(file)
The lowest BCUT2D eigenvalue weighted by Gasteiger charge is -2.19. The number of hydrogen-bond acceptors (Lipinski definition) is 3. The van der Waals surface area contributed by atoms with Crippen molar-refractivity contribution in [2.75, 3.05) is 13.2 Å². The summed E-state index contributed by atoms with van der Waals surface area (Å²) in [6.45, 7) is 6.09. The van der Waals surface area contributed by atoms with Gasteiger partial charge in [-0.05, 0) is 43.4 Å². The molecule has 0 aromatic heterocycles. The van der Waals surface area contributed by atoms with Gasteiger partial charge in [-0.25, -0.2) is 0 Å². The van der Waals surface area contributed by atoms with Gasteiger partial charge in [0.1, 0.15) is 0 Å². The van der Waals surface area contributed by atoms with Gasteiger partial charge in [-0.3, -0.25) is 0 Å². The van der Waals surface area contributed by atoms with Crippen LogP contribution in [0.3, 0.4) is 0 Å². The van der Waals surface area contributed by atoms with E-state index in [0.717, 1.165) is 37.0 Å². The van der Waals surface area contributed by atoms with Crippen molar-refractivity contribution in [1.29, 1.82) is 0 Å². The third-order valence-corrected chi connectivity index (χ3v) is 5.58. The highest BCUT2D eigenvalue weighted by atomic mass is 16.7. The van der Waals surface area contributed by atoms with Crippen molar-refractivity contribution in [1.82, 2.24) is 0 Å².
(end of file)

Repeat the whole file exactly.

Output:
The lowest BCUT2D eigenvalue weighted by Gasteiger charge is -2.19. The number of hydrogen-bond acceptors (Lipinski definition) is 3. The van der Waals surface area contributed by atoms with Crippen molar-refractivity contribution in [2.75, 3.05) is 13.2 Å². The summed E-state index contributed by atoms with van der Waals surface area (Å²) in [6.45, 7) is 6.09. The van der Waals surface area contributed by atoms with Gasteiger partial charge in [-0.05, 0) is 43.4 Å². The molecule has 0 aromatic heterocycles. The van der Waals surface area contributed by atoms with Gasteiger partial charge in [-0.25, -0.2) is 0 Å². The van der Waals surface area contributed by atoms with Gasteiger partial charge in [0.1, 0.15) is 0 Å². The van der Waals surface area contributed by atoms with Gasteiger partial charge in [-0.3, -0.25) is 0 Å². The van der Waals surface area contributed by atoms with Crippen LogP contribution in [0.3, 0.4) is 0 Å². The van der Waals surface area contributed by atoms with E-state index in [0.717, 1.165) is 37.0 Å². The van der Waals surface area contributed by atoms with Crippen molar-refractivity contribution in [1.29, 1.82) is 0 Å². The third-order valence-corrected chi connectivity index (χ3v) is 5.58. The highest BCUT2D eigenvalue weighted by atomic mass is 16.7. The van der Waals surface area contributed by atoms with Crippen molar-refractivity contribution in [1.82, 2.24) is 0 Å².